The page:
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OPLIN 4Cast #579: The rise of Twitch brings more competitors…and questions

Posted in 4cast, Facebook, and gaming

If you work in a public library, especially after school lets out, you might have noticed a trend with kids: playing video games is still great, but watching someone else play video games might be even cooler. My own son spends almost as much time watching YouTube videos of his Minecraft heroes playing the game, as he spends playing it on his own.

The rise of online gaming as a spectator sport isn’t exactly new:  Twitch, the most popular online game streaming service, has been around since 2011. Twitch’s peak viewership rivaled the average prime-time viewers of some cable networks by 2014.  The rise of Twitch has, of course, created competitors (especially major player Facebook), adjunct services and even discussions over the rights of game streamers.

  • Facebook takes on Twitch and YouTube in game streaming push [Engadget] “Last year Facebook launched a Creator app for video hosts to create more video content for the social network. Now it’s doubling down on the concept, this time for those who make gaming videos. It’s a pretty clear bid to compete with YouTube, Twitch and Mixer for the attention of gaming fans who love watching other people play video games.”
  • The (still) uncertain state of video game streaming online [Ars Technica] “As these streamers and personalities have grown in popularity, so too has the discussion over the rights of streamers and developers in regards to said content. Are streams covered under fair use with content creators allowed to make money off of them? Or should the original creators of the games have a say in how their products are used in the public eye, not to mention a chance to generate profit? “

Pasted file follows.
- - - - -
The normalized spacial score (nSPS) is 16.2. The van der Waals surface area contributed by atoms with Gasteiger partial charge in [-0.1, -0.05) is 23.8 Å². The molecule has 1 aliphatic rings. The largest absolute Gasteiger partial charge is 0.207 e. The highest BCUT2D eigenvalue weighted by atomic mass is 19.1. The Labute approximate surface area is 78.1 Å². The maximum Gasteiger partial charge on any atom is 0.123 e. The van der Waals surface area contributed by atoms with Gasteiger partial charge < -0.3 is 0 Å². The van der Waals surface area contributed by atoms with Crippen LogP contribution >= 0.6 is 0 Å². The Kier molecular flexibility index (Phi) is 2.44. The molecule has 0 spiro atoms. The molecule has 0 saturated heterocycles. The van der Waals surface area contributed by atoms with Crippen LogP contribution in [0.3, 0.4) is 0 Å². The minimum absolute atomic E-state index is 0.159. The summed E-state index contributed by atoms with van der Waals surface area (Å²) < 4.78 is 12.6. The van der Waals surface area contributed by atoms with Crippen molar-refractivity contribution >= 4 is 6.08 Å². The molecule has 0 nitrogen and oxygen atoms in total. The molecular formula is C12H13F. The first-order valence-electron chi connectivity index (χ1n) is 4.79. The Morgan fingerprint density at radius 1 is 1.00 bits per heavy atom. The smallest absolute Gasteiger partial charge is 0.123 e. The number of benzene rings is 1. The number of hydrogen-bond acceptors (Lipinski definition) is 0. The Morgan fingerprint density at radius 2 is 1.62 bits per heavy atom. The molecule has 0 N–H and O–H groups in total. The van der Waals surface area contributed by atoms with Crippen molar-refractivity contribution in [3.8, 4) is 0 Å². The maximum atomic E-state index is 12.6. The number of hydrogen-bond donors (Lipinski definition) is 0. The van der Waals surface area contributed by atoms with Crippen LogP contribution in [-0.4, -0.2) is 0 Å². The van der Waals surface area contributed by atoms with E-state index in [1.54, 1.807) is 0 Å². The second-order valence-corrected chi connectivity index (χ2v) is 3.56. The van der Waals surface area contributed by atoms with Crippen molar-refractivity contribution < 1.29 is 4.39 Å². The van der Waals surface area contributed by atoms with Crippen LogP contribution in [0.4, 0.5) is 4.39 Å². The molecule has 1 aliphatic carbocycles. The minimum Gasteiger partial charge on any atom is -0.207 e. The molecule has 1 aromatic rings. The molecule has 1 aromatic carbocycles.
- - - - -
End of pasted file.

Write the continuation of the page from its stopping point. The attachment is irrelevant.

• Facebook tests tip jar for videogame streamers, launches gaming creator programme [The Star Online] “The company is now offering select videogamers a chance to monetise their game-play live streams on Facebook by giving their audience a way to tip them as part of a test of new monetisation options.”
  • Facebook’s new game streaming exclusive is a direct challenge to Twitch and YouTube [The Verge] “Two of the more interesting aspects of this deal are that ESL One will make use of Facebook’s cross-posting feature, thus distributing streams across the Facebook pages of pro teams and players, and the promise of offering streams in VR. Cross-posting is a unique hook that Twitch and YouTube don’t really have, and it could serve to drive new viewers to Facebook’s streams, depending on how many followers the most notable players already have.”

From the Ohio Web Library: